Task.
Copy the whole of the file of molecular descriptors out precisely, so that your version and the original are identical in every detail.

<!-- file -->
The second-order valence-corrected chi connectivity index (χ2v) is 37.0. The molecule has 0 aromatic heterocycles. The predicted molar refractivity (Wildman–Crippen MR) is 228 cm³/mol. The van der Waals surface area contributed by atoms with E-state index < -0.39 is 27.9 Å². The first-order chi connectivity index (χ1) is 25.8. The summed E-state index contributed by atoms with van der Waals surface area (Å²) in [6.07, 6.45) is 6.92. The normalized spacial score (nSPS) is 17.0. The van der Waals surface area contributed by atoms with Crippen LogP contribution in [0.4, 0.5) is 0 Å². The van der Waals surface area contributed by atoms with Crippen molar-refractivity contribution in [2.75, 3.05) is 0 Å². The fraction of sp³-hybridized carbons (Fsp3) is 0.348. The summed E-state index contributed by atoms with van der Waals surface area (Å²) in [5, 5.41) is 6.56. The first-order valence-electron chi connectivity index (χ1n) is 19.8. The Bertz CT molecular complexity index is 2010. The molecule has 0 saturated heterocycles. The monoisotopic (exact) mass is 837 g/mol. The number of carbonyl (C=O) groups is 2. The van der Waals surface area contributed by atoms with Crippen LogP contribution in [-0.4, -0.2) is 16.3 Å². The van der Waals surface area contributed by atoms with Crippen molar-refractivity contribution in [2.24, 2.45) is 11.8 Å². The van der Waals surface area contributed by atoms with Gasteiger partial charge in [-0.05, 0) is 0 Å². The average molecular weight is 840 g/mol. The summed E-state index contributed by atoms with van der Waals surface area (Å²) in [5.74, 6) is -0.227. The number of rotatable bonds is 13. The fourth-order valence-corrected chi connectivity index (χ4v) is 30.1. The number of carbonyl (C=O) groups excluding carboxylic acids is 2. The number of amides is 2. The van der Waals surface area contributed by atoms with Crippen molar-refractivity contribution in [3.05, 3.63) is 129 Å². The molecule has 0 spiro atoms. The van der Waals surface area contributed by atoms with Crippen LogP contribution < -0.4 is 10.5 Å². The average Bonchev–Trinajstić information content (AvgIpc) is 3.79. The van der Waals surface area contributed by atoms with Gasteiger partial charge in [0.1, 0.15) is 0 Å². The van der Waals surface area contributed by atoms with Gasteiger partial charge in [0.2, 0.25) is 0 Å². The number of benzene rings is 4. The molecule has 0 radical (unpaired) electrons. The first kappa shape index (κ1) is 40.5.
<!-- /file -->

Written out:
The second-order valence-corrected chi connectivity index (χ2v) is 37.0. The molecule has 0 aromatic heterocycles. The predicted molar refractivity (Wildman–Crippen MR) is 228 cm³/mol. The van der Waals surface area contributed by atoms with E-state index < -0.39 is 27.9 Å². The first-order chi connectivity index (χ1) is 25.8. The summed E-state index contributed by atoms with van der Waals surface area (Å²) in [6.07, 6.45) is 6.92. The normalized spacial score (nSPS) is 17.0. The van der Waals surface area contributed by atoms with Crippen LogP contribution in [0.4, 0.5) is 0 Å². The van der Waals surface area contributed by atoms with Crippen molar-refractivity contribution in [2.75, 3.05) is 0 Å². The fraction of sp³-hybridized carbons (Fsp3) is 0.348. The summed E-state index contributed by atoms with van der Waals surface area (Å²) in [5, 5.41) is 6.56. The first-order valence-electron chi connectivity index (χ1n) is 19.8. The Bertz CT molecular complexity index is 2010. The molecule has 0 saturated heterocycles. The monoisotopic (exact) mass is 837 g/mol. The number of carbonyl (C=O) groups is 2. The van der Waals surface area contributed by atoms with Crippen LogP contribution in [-0.4, -0.2) is 16.3 Å². The van der Waals surface area contributed by atoms with Crippen molar-refractivity contribution in [2.24, 2.45) is 11.8 Å². The van der Waals surface area contributed by atoms with Gasteiger partial charge in [-0.05, 0) is 0 Å². The average molecular weight is 840 g/mol. The summed E-state index contributed by atoms with van der Waals surface area (Å²) in [5.74, 6) is -0.227. The number of rotatable bonds is 13. The fourth-order valence-corrected chi connectivity index (χ4v) is 30.1. The number of carbonyl (C=O) groups excluding carboxylic acids is 2. The number of amides is 2. The van der Waals surface area contributed by atoms with Crippen molar-refractivity contribution in [3.05, 3.63) is 129 Å². The molecule has 0 spiro atoms. The van der Waals surface area contributed by atoms with Crippen LogP contribution < -0.4 is 10.5 Å². The average Bonchev–Trinajstić information content (AvgIpc) is 3.79. The van der Waals surface area contributed by atoms with Gasteiger partial charge in [0.1, 0.15) is 0 Å². The van der Waals surface area contributed by atoms with Gasteiger partial charge in [0.2, 0.25) is 0 Å². The number of benzene rings is 4. The molecule has 0 radical (unpaired) electrons. The first kappa shape index (κ1) is 40.5.